I heard there was a guy in New York who once started writing. One day, he picked up a pen and started putting words to paper and the next day he was well on his way to becoming a writer and a month after that he was skin and bones and words became more important to him than family or friends or even his own health and he would do anything to sate the uncontrollable, ravenous craving for more! He started reading dictionaries and flipping through thesauruses and learning to rhyme. A year later, he was helpless and isolated and ashamed: He'd pushed away everybody he knew and he'd holed himself up inside some dark room and he would spend hours mindlessly pounding away at his keyboard.
If you are worried about your own desire to write or a loved one's desire to write, don't be afraid to tell a trusted peer or the authorities. Definitely alert the authorities! It only takes one time! It only takes one time and you can be addicted, forever, just like that. Just like a light switch that was off suddenly flipped on inside your head and then you can't stop yourself. You're consumed. It becomes as important as eating or drinking or breathing:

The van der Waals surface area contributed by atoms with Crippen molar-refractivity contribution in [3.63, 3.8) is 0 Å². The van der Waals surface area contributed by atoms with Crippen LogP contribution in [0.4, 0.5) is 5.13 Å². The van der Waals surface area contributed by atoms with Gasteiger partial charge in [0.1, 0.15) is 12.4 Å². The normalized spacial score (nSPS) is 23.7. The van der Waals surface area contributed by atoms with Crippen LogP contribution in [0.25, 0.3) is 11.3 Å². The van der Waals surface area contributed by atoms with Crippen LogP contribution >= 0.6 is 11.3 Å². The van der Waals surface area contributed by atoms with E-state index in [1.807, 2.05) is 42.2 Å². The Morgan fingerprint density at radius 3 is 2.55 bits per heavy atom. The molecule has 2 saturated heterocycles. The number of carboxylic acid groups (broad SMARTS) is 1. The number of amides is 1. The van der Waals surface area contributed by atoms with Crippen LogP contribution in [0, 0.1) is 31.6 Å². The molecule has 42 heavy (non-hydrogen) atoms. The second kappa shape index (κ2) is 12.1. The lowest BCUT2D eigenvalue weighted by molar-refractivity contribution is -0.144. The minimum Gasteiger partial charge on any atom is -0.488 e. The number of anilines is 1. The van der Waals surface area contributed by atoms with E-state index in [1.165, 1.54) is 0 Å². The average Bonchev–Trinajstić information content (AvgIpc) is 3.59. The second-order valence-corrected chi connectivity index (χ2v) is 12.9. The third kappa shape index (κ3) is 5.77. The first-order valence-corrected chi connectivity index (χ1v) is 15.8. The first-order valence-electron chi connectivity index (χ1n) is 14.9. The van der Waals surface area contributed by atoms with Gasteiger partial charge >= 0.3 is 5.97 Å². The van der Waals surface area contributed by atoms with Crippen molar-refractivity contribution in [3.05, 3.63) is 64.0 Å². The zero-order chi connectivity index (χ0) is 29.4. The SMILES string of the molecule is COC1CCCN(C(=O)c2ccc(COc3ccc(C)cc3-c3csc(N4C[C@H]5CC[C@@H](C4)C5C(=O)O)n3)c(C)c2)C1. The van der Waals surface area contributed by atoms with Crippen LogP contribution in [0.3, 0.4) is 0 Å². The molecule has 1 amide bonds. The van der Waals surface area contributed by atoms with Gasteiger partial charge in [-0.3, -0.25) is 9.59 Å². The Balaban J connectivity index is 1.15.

Don’t pick up the pen; don’t pick up the habit of picking up the pen.
Don’t press pen to paper and create anything, at all, not even a drawing, not even a doodle, not even a dot, but most especially: Don’t write.
Don’t invest in pens and pencils like drug paraphernalia you keep on-hand just in case you need another hit, another fix, another emotional selfie of how you feel in this very instant and how it relates to everybody else.
Don't relate to people.
Don't scramble for understanding.
Don’t scramble for a piece of paper to write on like you dropped a crack rock in the floorboard and need to stuff it back in your crack pipe, light it, and feel better.
Don’t use it as a crutch.
Don’t use it as an escape.
Don’t use it as a support group.
Don’t use it to pass the time.